Now, we’re six months into the experiment, and still learning. It’s a time of transition for Gather, with Joy’s recent departure as community manager and Alisha Savson stepping into the role, but new people continue to join Slack, and with them come more opportunities to change both Gather and journalism for the better. We recently added two new channels, in an effort to better serve our members’ information needs. As we continue to listen to the Gather community in the coming months and years, I’m sure we’ll be looking for new ways to further improve the experience, along with feedback on the work our GatherMods has put in so far.
Some takeaways from the project:
- Make important information available in a consistent place.
Your community’s time is valuable, and you show that through your actions. Before the GatherMods, we had been pointing newsletter readers to interesting Slack conversations, but Joy had been surveying a week’s worth of notifications on her own. Now, every Monday our team of moderators shares an update on especially valuable or interesting conversations that happened in their channel during the previous week, and these highlights get curated into our weekly Wednesday newsletter. (Sign up here!) We also put together a guide for our community on how to best set up your Slack notifications, and have been posting tips for making the most of Slack without getting overwhelmed in the #orientation channel.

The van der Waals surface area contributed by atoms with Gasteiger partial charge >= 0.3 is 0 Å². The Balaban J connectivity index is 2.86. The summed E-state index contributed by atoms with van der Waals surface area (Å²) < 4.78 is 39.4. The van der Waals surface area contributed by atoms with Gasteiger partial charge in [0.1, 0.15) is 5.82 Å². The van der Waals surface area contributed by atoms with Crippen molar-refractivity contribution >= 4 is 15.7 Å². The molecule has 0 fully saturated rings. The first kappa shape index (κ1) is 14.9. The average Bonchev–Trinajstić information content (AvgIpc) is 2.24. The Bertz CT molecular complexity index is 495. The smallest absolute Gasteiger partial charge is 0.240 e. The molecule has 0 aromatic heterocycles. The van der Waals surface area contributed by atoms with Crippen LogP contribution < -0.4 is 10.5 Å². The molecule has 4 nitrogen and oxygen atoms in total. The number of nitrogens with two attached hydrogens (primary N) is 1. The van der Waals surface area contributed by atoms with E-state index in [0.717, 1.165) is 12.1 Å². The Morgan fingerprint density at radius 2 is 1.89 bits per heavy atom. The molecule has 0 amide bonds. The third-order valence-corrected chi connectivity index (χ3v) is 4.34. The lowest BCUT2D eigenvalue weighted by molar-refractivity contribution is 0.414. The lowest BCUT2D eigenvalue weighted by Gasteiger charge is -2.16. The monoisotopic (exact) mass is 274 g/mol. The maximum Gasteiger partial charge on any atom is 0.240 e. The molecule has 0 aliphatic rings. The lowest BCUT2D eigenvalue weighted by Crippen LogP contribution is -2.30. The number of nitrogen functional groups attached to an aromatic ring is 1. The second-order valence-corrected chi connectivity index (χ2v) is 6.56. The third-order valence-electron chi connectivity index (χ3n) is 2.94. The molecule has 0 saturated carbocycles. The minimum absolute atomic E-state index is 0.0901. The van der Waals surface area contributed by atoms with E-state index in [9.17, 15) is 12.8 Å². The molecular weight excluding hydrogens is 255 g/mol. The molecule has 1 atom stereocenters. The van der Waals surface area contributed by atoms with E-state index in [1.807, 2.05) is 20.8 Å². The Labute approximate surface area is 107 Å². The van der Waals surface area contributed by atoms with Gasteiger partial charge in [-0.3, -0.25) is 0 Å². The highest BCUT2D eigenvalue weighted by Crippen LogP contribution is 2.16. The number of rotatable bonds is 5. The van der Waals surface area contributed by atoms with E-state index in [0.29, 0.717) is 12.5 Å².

- Be predictable, and communicate a clear timeline for any planned changes.
We started this project with the idea that it would be a three-month experiment. By the next month, it was clearly making a positive impact. However, we stuck to the plan: Meeting with our moderators every month, asking for feedback at the end of the pilot, and offering the opportunity to step aside at that point from the volunteer commitment if it was taking too much time or otherwise not the right fit. Along the way, we kept our community updated on any changes to the program via the email newsletter mentioned above.
- Start with a clear definition of success, but be open to changing it based on feedback.